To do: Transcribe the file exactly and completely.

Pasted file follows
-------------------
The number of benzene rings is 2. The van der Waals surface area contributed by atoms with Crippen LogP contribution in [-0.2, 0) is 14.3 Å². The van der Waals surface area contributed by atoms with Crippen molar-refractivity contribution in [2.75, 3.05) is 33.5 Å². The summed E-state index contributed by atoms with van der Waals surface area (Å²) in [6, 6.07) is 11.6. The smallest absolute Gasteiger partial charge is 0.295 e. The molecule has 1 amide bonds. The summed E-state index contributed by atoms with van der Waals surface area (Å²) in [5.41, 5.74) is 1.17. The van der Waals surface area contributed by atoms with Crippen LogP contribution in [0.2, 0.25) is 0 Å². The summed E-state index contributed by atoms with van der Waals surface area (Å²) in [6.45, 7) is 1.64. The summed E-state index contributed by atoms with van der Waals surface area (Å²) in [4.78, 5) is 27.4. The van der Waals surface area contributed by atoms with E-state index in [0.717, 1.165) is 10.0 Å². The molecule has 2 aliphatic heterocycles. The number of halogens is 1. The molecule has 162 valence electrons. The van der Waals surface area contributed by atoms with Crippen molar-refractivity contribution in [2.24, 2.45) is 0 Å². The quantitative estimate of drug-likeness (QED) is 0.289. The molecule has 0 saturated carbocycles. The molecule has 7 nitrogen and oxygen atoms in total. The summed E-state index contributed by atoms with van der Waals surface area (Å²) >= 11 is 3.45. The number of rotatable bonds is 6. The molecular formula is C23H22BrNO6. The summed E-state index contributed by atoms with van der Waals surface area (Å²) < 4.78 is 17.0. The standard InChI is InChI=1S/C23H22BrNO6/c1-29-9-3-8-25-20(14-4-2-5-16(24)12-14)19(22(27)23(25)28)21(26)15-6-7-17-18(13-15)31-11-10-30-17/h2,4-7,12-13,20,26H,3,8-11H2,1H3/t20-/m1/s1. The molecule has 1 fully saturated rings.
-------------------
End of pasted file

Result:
The number of benzene rings is 2. The van der Waals surface area contributed by atoms with Crippen LogP contribution in [-0.2, 0) is 14.3 Å². The van der Waals surface area contributed by atoms with Crippen molar-refractivity contribution in [2.75, 3.05) is 33.5 Å². The summed E-state index contributed by atoms with van der Waals surface area (Å²) in [6, 6.07) is 11.6. The smallest absolute Gasteiger partial charge is 0.295 e. The molecule has 1 amide bonds. The summed E-state index contributed by atoms with van der Waals surface area (Å²) in [5.41, 5.74) is 1.17. The van der Waals surface area contributed by atoms with Crippen LogP contribution in [0.2, 0.25) is 0 Å². The summed E-state index contributed by atoms with van der Waals surface area (Å²) in [6.45, 7) is 1.64. The summed E-state index contributed by atoms with van der Waals surface area (Å²) in [4.78, 5) is 27.4. The van der Waals surface area contributed by atoms with E-state index in [0.717, 1.165) is 10.0 Å². The molecule has 2 aliphatic heterocycles. The number of halogens is 1. The molecule has 162 valence electrons. The van der Waals surface area contributed by atoms with Crippen molar-refractivity contribution in [2.24, 2.45) is 0 Å². The quantitative estimate of drug-likeness (QED) is 0.289. The molecule has 0 saturated carbocycles. The molecule has 7 nitrogen and oxygen atoms in total. The summed E-state index contributed by atoms with van der Waals surface area (Å²) >= 11 is 3.45. The number of rotatable bonds is 6. The molecular formula is C23H22BrNO6. The summed E-state index contributed by atoms with van der Waals surface area (Å²) < 4.78 is 17.0. The standard InChI is InChI=1S/C23H22BrNO6/c1-29-9-3-8-25-20(14-4-2-5-16(24)12-14)19(22(27)23(25)28)21(26)15-6-7-17-18(13-15)31-11-10-30-17/h2,4-7,12-13,20,26H,3,8-11H2,1H3/t20-/m1/s1. The molecule has 1 fully saturated rings.